CSCE 4115/5400 EXAM #2 SAMPLE QUESTIONS SOLUTION

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CSCE 4115/5400 EXAM #2 SAMPLE QUESTIONS SOLUTION
CSCE 4115/5400 EXAM #2 SAMPLE QUESTIONS SOLUTION
1. A context-free grammar where every production is either of the form A → BC or A → a is
said to be in Chomsky Normal Form.
2. True or False. The class of languages accepted by nondeterministic Turing machines is the
same as the class of languages accepted by deterministic Turing machines.
True. A deterministic Turing machine may simulate a nondeterministic one by
enumerating all of the possible ID’s of the NTM in a breadth-first manner until
one with a final state is found.
3. List two (2) properties that context-free languages are not closed under.
complement, difference, intersection
4. For the following languages L, indicate whether the language is 1) a deterministic contextfree language, 2) a nondeterministic context-free language, or 3) not a context-free language.
Justify your answer for (1) by constructing a deterministic pushdown automaton, for (2) by
constructing either a context-free grammar or nondeterministic pushdown automaton and
giving an informal argument why the language can’t be recognized by a DPDA, and for (3)
by giving a pumping lemma proof that the language is not context-free.
(a) L = {bi #bi+1 | bn is the binary representation of n}. Examples of strings in L include
0#1, 1#10, 10#11, 11#100, etc.
L is not a CFL. Let z = 10n 1n #10n−1 10n . By the pumping lemma, z may be rewritten
as uvwxy such that 1 ≤ |vx| ≤ n and uwy is in L. It is obvious that neither
v nor x can contain #. If v contains the first 1, then x does not contain
any part of the second binary number and hence uwy would not be in L. The
same would be true if x contained the first 1 of the second binary number.
If vx contains only symbols in only one of the 2 binary numbers, uwy will
not be in L. Given the length of vx, it can at most span 1n #10n−1 but pumping
the first set of 1’s against the second set of 0’s will not produce a string
in L. Hence, L is not context-free.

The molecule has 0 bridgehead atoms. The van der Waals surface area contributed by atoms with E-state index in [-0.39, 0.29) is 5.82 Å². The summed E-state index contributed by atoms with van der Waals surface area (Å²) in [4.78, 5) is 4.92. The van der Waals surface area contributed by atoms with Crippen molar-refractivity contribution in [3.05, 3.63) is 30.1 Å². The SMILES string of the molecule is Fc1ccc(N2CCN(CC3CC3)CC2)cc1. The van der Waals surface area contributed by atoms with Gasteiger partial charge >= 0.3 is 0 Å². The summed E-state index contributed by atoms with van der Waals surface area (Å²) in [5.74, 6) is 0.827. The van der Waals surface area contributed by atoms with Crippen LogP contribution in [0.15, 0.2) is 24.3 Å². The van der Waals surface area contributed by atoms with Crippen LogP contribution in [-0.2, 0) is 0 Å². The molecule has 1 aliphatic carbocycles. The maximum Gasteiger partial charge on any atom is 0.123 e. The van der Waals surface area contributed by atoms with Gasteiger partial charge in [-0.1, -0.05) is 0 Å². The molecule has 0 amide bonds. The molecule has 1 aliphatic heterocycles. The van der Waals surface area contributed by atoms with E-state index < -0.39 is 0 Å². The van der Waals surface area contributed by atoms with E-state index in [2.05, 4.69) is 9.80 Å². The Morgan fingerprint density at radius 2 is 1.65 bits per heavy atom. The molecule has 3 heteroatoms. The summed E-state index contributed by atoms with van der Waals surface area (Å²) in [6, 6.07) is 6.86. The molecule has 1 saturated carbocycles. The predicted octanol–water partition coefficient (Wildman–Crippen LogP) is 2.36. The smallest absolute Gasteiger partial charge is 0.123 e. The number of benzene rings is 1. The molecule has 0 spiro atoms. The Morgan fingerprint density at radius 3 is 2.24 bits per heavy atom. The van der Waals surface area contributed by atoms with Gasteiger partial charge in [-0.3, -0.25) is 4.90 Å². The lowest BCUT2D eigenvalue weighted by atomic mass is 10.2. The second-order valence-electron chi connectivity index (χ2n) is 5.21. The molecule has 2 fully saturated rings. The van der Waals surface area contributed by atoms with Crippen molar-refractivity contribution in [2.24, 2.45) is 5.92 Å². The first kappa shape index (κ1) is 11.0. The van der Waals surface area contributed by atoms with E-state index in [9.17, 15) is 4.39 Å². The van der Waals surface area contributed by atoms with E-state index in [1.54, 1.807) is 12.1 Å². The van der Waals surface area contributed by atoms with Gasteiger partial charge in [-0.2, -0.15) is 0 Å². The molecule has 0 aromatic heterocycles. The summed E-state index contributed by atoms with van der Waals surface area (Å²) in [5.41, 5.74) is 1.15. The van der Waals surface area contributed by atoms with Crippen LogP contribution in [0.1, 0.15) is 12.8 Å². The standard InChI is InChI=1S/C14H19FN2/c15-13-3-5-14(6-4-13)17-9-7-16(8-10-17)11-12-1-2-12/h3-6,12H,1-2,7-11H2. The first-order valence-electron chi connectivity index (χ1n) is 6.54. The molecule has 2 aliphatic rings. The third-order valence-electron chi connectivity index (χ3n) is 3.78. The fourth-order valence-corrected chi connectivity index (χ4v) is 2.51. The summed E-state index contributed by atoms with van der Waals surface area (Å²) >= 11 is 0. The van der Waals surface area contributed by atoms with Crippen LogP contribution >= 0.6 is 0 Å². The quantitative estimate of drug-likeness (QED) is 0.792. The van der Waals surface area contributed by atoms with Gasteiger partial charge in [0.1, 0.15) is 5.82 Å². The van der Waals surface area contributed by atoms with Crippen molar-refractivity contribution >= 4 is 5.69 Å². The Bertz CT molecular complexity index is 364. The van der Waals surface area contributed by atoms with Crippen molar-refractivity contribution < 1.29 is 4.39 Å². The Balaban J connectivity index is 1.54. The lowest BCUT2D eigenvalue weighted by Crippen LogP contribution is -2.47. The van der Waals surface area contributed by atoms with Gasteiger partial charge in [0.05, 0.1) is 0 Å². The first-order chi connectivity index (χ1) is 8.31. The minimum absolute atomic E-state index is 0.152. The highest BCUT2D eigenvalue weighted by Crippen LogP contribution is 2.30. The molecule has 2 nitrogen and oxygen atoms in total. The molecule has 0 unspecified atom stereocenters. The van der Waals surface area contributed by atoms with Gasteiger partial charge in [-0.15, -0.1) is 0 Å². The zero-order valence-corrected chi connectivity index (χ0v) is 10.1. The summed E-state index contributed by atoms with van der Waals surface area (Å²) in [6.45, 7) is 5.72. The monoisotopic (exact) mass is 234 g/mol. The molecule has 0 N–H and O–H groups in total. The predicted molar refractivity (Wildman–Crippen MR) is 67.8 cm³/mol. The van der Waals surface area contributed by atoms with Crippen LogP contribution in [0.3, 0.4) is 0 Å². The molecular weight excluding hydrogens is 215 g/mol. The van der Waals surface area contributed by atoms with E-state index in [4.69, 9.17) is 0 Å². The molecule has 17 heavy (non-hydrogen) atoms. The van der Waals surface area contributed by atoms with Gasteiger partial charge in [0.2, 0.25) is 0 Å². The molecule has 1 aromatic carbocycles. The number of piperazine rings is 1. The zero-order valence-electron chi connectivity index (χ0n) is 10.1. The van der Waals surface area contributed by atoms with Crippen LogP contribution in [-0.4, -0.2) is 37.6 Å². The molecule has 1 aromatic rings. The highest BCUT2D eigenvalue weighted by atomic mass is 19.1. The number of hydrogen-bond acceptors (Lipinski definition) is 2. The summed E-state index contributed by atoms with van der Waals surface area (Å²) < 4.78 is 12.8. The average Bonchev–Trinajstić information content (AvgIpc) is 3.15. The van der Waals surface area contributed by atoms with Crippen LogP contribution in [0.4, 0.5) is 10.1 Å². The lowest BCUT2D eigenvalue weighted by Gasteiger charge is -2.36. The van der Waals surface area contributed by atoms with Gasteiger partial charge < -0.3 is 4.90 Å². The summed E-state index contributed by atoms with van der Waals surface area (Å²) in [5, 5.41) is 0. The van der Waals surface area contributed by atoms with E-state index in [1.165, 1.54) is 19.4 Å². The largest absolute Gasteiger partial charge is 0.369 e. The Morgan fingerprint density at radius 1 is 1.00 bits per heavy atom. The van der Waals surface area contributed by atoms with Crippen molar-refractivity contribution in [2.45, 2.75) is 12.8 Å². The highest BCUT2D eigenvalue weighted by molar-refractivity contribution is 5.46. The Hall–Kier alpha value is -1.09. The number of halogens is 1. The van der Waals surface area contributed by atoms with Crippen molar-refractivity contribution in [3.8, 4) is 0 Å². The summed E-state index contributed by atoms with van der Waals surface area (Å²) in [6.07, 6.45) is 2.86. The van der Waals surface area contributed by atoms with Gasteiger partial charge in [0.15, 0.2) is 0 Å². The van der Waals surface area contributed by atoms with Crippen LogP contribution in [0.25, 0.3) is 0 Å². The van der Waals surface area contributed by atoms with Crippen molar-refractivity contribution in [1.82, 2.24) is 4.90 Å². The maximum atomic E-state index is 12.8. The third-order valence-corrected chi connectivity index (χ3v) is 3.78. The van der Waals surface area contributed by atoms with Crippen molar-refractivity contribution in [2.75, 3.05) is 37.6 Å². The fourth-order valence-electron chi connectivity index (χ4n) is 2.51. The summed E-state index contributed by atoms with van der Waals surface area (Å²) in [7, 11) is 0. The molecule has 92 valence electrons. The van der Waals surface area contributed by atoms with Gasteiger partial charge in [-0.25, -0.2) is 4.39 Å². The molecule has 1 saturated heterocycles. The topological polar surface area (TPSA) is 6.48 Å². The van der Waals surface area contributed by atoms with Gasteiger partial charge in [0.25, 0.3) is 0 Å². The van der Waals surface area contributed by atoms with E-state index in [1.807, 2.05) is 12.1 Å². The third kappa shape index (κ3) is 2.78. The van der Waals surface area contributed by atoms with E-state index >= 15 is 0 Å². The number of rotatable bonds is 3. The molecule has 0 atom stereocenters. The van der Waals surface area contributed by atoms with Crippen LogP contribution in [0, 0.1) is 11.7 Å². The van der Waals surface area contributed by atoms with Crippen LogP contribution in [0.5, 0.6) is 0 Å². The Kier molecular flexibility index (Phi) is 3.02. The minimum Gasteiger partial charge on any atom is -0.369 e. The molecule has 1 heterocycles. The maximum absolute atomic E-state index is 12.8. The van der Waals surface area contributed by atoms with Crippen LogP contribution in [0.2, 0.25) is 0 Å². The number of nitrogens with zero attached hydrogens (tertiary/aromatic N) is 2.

(b) L = {w#x | wR is a substring of x, for w, x ∈ {0, 1}*}. Examples of strings in L include
#, 01#0100, 0#11110, etc.
L is an NCFL. There is no way to know where substring wR exists in x so we
have to ‘‘guess’’ the beginning of this. A context-free grammar to generate
L is G = ({S}, {0, 1, #}, P, S), where P is:
S → AB
A → 0A0 | 1A1 | #B B → 0B | 1B | ε
Note that B generates a string of 0’s and 1’s before and/or after wR .
(c) L = {w#wR | w ∈ {0, 1}*}. Examples of strings in L include 01#10, 100#001,
1010#0101, etc.
L is a DCFL with DPDA M = ({q0 , q1 , qf }, {0, 1, #}, {0, 1, Z}, δ, q0 , Z, {qf }),
where δ is:
δ(q0 , #, Z) = (qf , Z)
δ(q0 , #, 0) = (q1 , 0)
δ(q1 , #, 1) = (q1 , 1)
δ(q0 ,
δ(q0 ,
δ(q0 ,
δ(q0 ,
δ(q0 ,
δ(q0 ,
δ(q1 ,
δ(q1 ,
δ(q1 ,
0,
0,
0,
1,
1,
1,
0,
1,
,
Z)
0)
1)
Z)
0)
1)
0)
1)
Z)
=
=
=
=
=
=
=
=
=
(q0 ,
(q0 ,
(q0 ,
(q0 ,
(q0 ,
(q0 ,
(q1 ,
(q1 ,
(qf ,
0Z)
00)
01)
1Z)
01)
11)
)
)
Z)
5. For the following decision properties, indicate whether it is decidable or undecidable. Justify
your answer of “decidable” by giving a brief description of the method for deciding the
property (i.e., method which answers yes or no). Justify your answer of “undecidable” by
explaining why there is no method for deciding the property.
(a) membership of a string w in a context-free language L
decidable - the CYK algorithm can determine whether a Chomsky Normal Form
grammar for L generates w and every CFL L has a CNF grammar
(b) emptiness of a context-free language L
decidable - remove all useless symbols from the CFG defining L and if there
are no remaining symbols, the language is empty
(c) finiteness of a context-free language L
decidable - remove all useless symbols from the CFG defining L and if there
is no recursion in the grammar, the language is finite
(d) equivalence of two context-free languages L1 and L2
undecidable - to determine this we would have to try every string to see if
it is in or not in the 2 languages, but since there are an infinite number
of strings, this process would never halt
6. Describe the algorithm a Turing machine would use to recognize each of the following languages.
(a) L = {bn #bm #bn+m | bi is i in binary, i ≥ 1}. Example strings in this language include
0#1#1, 11#100#111, and 101#110#1011.
1) Move right, copying each of the first two binary numbers to their own tapes.
2) Move to the right end of the input string.
3) Move left across all 3 tapes, adding bn and bm and comparing the result
against bn+m .
(b) L = {w | w is a string of the form (0∗ 1)∗ , with all sets of 0’s the same length}. The
strings of this language are ε, 0101, 001001, 00010001, ....
1) Move right copying the first set of 0’s to a second tape.
2) For each subsequent set of 0’s, compare that set to the 0’s on the second
tape.
(c) L = {ai bj ck dl | i = k ∧ j = l, i, j, k, l ≥ 1}. Examples of strings in L include aabccd,
abbbcddd, aaaabbbbccccdddd, etc.
1) Move right, copying the a’s to a second tape and the b’s to a third tape.
2) Moving right, compare the c’s with a’s on the second tape and the d’s with
the b’s on the third tape.

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